RIM backdating

Historical plausibility (not accuracy) of the Battle of (the Vale of) Siddim?

2019.08.24 16:00 al_fletcher Historical plausibility (not accuracy) of the Battle of (the Vale of) Siddim?

Thread on AcademicBiblical
First off, I would like to clarify that I understand that the Book of Genesis is a product of the mid-1st millennium BC and, along with most of the OT until, idk, Samuel? Kings? Chronicles?, while it may have some basis in folk memories of the history of the Israelites and their ancestors in Canaan and Egypt probably isn’t what we’d call historical.
Thus, what I’d like to set out here is the question of plausible the events of Genesis 14 are in terms of it being a work of fiction set in the distant past relative to the time of writing (the concept of “historical fiction” is rather anachronistic here but let’s roll with it), with a putative scale being Braveheart scoring a 1 and To Hell and Back (an adaptation of Audie Murphy’s memoirs, where Audie Murphy was played by Audie Murphy) being a 10, if you want to think of it this way.
I’ve done some poking around on Wikipedia and Google Books but I’m still not getting a great idea of the situation in the first quarter of the 2nd millennium BC, so I’d like to take this opportunity to learn more about it!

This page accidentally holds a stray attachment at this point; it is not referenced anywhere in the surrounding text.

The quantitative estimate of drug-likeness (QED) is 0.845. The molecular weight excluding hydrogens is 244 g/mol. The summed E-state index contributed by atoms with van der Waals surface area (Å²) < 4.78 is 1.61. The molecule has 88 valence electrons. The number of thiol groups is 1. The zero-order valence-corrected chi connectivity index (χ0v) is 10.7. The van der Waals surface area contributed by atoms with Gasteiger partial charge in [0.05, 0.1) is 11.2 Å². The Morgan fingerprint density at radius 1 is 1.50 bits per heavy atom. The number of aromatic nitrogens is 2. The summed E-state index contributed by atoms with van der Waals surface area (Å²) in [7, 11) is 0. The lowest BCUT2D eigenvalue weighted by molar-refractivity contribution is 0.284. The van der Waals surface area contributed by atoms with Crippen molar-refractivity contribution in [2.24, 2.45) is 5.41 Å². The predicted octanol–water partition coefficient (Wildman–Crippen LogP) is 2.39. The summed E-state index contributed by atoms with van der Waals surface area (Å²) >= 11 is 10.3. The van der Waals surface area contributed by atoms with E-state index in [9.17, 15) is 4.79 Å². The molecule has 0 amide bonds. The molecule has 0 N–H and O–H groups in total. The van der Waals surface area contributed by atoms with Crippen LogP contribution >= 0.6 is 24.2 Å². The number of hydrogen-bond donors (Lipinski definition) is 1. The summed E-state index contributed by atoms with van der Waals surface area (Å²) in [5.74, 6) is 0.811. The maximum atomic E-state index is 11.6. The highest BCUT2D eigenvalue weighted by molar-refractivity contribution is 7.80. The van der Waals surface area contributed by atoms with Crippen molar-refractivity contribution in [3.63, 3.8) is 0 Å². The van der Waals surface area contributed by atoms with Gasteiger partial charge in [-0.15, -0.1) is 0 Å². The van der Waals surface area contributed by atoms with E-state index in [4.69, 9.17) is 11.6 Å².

The conflict in Siddim is the final episode of a certain Cherdorlaomer’s career as the King of Elam, where he—alongside Amraphel of Shinar, Arioch of Ellasar and Tidal of Goyim (lit. “Nations”)—seeks to put down a revolt in the western parts of the Near East, with subjugated peoples including the Rephaites, Zuzites, Emites, Horites, with the host turning at Kadesh to oppress the Amorites and Amalekites.
Five kings in the Jordan River Valley, Bera king of Sodom, Birsha king of Gomorrah, Shinab king of Admah, Shemeber king of Zeboyim, and the king of Bela (Zoar), make their last stand against the Mesopotamian host and get their asses kicked at Siddim, an area somewhere around the Dead Sea, and the armies of Sodom and Gomorrah get stuck in the wetlands around the Dead Sea and are slaughtered.